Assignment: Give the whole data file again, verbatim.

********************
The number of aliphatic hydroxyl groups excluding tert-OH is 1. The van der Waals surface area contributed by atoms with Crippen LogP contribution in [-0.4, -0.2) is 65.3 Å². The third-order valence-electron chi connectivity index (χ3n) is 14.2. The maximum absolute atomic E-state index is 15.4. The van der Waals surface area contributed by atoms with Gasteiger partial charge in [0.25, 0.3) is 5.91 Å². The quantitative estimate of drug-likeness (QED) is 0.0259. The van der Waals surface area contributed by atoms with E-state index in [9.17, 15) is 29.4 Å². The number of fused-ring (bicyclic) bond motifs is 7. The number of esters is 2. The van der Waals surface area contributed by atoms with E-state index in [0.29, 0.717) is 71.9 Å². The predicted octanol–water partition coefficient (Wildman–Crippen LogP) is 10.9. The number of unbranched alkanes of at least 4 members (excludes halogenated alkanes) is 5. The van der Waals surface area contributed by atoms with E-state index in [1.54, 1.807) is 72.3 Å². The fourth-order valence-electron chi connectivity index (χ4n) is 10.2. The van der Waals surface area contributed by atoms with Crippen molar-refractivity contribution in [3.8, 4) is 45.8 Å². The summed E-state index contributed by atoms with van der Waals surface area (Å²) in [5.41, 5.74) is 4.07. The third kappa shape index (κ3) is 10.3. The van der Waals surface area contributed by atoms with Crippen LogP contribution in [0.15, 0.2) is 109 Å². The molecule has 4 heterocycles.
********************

The number of aliphatic hydroxyl groups excluding tert-OH is 1. The van der Waals surface area contributed by atoms with Crippen LogP contribution in [-0.4, -0.2) is 65.3 Å². The third-order valence-electron chi connectivity index (χ3n) is 14.2. The maximum absolute atomic E-state index is 15.4. The van der Waals surface area contributed by atoms with Gasteiger partial charge in [0.25, 0.3) is 5.91 Å². The quantitative estimate of drug-likeness (QED) is 0.0259. The van der Waals surface area contributed by atoms with E-state index in [9.17, 15) is 29.4 Å². The number of fused-ring (bicyclic) bond motifs is 7. The number of esters is 2. The van der Waals surface area contributed by atoms with E-state index in [0.29, 0.717) is 71.9 Å². The predicted octanol–water partition coefficient (Wildman–Crippen LogP) is 10.9. The number of unbranched alkanes of at least 4 members (excludes halogenated alkanes) is 5. The van der Waals surface area contributed by atoms with E-state index in [1.54, 1.807) is 72.3 Å². The fourth-order valence-electron chi connectivity index (χ4n) is 10.2. The van der Waals surface area contributed by atoms with Crippen molar-refractivity contribution in [3.8, 4) is 45.8 Å². The summed E-state index contributed by atoms with van der Waals surface area (Å²) in [5.41, 5.74) is 4.07. The third kappa shape index (κ3) is 10.3. The van der Waals surface area contributed by atoms with Crippen LogP contribution in [0.15, 0.2) is 109 Å². The molecule has 4 heterocycles.